- Growing Primroses Indoors: Tips For Primrose Indoor Care
- How to Grow Primrose Indoors
- Growing Primrose Flowers Indoors
- Primrose Flower Care Tips
- Growing Primroses Indoors as Houseplants
- Colorful Combinations
- Primrose Care Must-Knows
- More Varieties of Primrose
- Plant Primrose With:
Growing Primroses Indoors: Tips For Primrose Indoor Care
The primrose houseplant (Primula) is often found for sale in the late winter or early spring. The cheery flowers on primroses can do quite a bit to chase away winter’s dreariness, but they also leave many owners asking how to grow primrose indoors. Primrose indoor care is important if you would like these lovely plant to survive.
How to Grow Primrose Indoors
The first thing to remember about your primrose houseplant is that the people who sold it to you did not expect you to keep it as a houseplant. Primroses indoors are typically thought of by the houseplant industry as a short term houseplant (much like orchids and poinsettias). They are sold with the intention of providing a few weeks of bright flowers and then discarded after the blooms have faded. While growing primroses indoors beyond their bloom span is possible, it is not always easy. Because of this, many people choose to simply plant their primrose houseplant out into the garden after the flowers are gone.
If you decide that you want to keep your primroses indoors, they will need bright direct or indirect light.
Primroses indoors are very susceptible to root rot, so it is important to keep them moist but not too moist. For proper primrose indoor care, water as soon as the top of the soil feels dry, but do not allow the soil to dry out as they will wilt and die quickly in dry soil. Primroses indoors also need high humidity. You can raise the humidity around the primrose plant by placing it on a pebble tray.
It is important to your success of growing primroses indoors that these plants be kept in temperatures below 80 F. They grow best in temperatures between 50 and 65 F.(10-18 C.).
Primrose houseplants should be fertilized about once a month except for when they are in bloom. They should not be fertilized at all when in bloom.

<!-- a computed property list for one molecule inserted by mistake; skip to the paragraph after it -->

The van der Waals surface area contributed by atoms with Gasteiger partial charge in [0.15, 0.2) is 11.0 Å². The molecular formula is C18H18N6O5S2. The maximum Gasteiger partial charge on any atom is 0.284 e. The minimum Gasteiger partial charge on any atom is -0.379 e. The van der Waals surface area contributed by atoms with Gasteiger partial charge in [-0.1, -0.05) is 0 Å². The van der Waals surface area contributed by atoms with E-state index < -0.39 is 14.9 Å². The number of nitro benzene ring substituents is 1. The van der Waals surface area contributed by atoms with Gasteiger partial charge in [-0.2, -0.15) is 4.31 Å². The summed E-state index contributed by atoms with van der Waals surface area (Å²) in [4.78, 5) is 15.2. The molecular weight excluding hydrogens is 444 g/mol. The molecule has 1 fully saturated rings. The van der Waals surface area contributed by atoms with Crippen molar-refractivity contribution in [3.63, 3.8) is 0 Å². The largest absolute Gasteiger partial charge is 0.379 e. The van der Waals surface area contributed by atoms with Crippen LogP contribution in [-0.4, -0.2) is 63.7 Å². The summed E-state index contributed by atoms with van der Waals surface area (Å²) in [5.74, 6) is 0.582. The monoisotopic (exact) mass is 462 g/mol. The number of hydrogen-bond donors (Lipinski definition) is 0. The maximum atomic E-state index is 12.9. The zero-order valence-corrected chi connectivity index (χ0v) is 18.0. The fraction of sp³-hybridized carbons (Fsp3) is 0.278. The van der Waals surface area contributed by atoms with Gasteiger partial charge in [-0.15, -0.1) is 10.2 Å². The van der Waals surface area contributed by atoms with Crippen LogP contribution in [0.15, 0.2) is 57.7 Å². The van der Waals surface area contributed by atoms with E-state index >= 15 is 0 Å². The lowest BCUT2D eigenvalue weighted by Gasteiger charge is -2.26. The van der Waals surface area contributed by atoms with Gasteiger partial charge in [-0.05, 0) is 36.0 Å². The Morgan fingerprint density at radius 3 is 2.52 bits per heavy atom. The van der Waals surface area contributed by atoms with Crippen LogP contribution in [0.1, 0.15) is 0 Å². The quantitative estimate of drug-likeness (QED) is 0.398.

Getting a primrose growing indoors to bloom again is difficult. Most people have success if they move their primrose outdoors during the summer months and bring it back inside for the winter where the plant should be allowed to go dormant for one to two months. Even with all this, there are only even odds that your primrose houseplant will bloom again.
Regardless of whether you decide to keep your primrose after it blooms or not, proper primrose indoor care will ensure that its bright, winter chasing blooms last as long as possible.
Growing Primrose Flowers Indoors
Botanical Name: Primula species and hybrids
Out of hundreds of primrose flowers species, there are just a few that are available from florists mid-winter through spring and grown as house plants.
Give your primrose plant plenty of light and you’ll enjoy a long season of blooms.
English primrose (P. polyantha), shown here, produces a mound of bright, fragrant blooms in pink, purple, yellow, red, orange, white, and bicolors, and often have yellow centers, called eyes. Its colorful flowers grow above a rosette of mid-green oblong leaves.
Fairy primrose (P. malacoides) has star-shaped flowers on tall stems. Another tall variety is German primrose — also called poison primrose, its leaves can cause skin irritation — (P. obconica) with fragrant blooms in shades of white, lilac, red, and pink — each with a green eye.
Chinese primrose (P. sinensis) is a small plant with ruffled blooms in shades of pink and lilac.
Choose plants with buds that have just begun to open. You’ll enjoy several weeks of beautiful blooms.
Make your primrose flowers last longer by keeping them in a cool spot, lower than 65°F/16°C.
If your plant came from a florist shop with a plastic or foil wrap around it, take it off. Blocking the drainage holes in the pot may cause the roots to rot.
Want to cover a plain nursery pot? Slip it into a cachepot (a decorative container without drainage holes). I put pebbles in the bottom to keep the inner pot above the drainage water.
Primrose typically blooms for several weeks and is often tossed out after flowering because it is difficult to regrow. However, P. polyantha can be planted in a shaded spot outside in the garden for more seasons of blooms.
The biggest challenges of keeping this indoor beauty happy are its moisture and light requirements. Dry soil or direct sun will make primrose flowers wilt. Find a cool place for your plant. A bright sun porch is ideal.